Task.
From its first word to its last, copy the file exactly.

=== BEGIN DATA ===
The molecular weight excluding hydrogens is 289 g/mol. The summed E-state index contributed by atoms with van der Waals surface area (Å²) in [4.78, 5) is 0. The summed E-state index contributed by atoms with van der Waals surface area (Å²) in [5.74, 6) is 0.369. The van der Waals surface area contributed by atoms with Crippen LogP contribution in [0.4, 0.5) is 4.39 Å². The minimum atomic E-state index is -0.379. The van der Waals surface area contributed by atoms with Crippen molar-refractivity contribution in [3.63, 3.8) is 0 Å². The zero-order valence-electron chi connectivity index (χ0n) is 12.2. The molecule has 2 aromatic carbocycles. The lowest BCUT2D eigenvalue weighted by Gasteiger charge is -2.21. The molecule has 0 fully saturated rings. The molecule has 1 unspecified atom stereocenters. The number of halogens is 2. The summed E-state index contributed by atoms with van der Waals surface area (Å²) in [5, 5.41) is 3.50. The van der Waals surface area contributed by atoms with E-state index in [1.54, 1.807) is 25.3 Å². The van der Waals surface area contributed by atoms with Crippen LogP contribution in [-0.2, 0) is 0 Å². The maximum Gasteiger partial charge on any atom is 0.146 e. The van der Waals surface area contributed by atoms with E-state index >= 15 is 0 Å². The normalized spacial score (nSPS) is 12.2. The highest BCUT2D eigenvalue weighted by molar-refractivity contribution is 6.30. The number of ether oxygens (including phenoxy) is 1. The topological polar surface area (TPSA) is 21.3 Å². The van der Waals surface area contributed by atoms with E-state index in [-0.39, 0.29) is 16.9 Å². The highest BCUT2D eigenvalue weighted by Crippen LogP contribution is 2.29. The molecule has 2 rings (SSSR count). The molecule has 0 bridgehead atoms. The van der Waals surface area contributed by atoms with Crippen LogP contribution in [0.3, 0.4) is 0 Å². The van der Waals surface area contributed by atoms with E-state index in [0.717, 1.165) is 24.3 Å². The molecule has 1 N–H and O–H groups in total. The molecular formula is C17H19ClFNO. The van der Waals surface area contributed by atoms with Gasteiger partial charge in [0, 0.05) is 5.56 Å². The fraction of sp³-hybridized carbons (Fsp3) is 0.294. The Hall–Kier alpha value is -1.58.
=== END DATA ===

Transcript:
The molecular weight excluding hydrogens is 289 g/mol. The summed E-state index contributed by atoms with van der Waals surface area (Å²) in [4.78, 5) is 0. The summed E-state index contributed by atoms with van der Waals surface area (Å²) in [5.74, 6) is 0.369. The van der Waals surface area contributed by atoms with Crippen LogP contribution in [0.4, 0.5) is 4.39 Å². The minimum atomic E-state index is -0.379. The van der Waals surface area contributed by atoms with Crippen molar-refractivity contribution in [3.63, 3.8) is 0 Å². The zero-order valence-electron chi connectivity index (χ0n) is 12.2. The molecule has 2 aromatic carbocycles. The lowest BCUT2D eigenvalue weighted by Gasteiger charge is -2.21. The molecule has 0 fully saturated rings. The molecule has 1 unspecified atom stereocenters. The number of halogens is 2. The summed E-state index contributed by atoms with van der Waals surface area (Å²) in [5, 5.41) is 3.50. The van der Waals surface area contributed by atoms with E-state index in [1.54, 1.807) is 25.3 Å². The van der Waals surface area contributed by atoms with Crippen LogP contribution in [-0.2, 0) is 0 Å². The maximum Gasteiger partial charge on any atom is 0.146 e. The van der Waals surface area contributed by atoms with E-state index >= 15 is 0 Å². The normalized spacial score (nSPS) is 12.2. The highest BCUT2D eigenvalue weighted by molar-refractivity contribution is 6.30. The number of ether oxygens (including phenoxy) is 1. The topological polar surface area (TPSA) is 21.3 Å². The van der Waals surface area contributed by atoms with E-state index in [-0.39, 0.29) is 16.9 Å². The highest BCUT2D eigenvalue weighted by Crippen LogP contribution is 2.29. The molecule has 2 rings (SSSR count). The molecule has 0 bridgehead atoms. The van der Waals surface area contributed by atoms with Crippen LogP contribution in [0.3, 0.4) is 0 Å². The van der Waals surface area contributed by atoms with E-state index in [0.717, 1.165) is 24.3 Å². The molecule has 1 N–H and O–H groups in total. The molecular formula is C17H19ClFNO. The van der Waals surface area contributed by atoms with Gasteiger partial charge in [0, 0.05) is 5.56 Å². The fraction of sp³-hybridized carbons (Fsp3) is 0.294. The Hall–Kier alpha value is -1.58.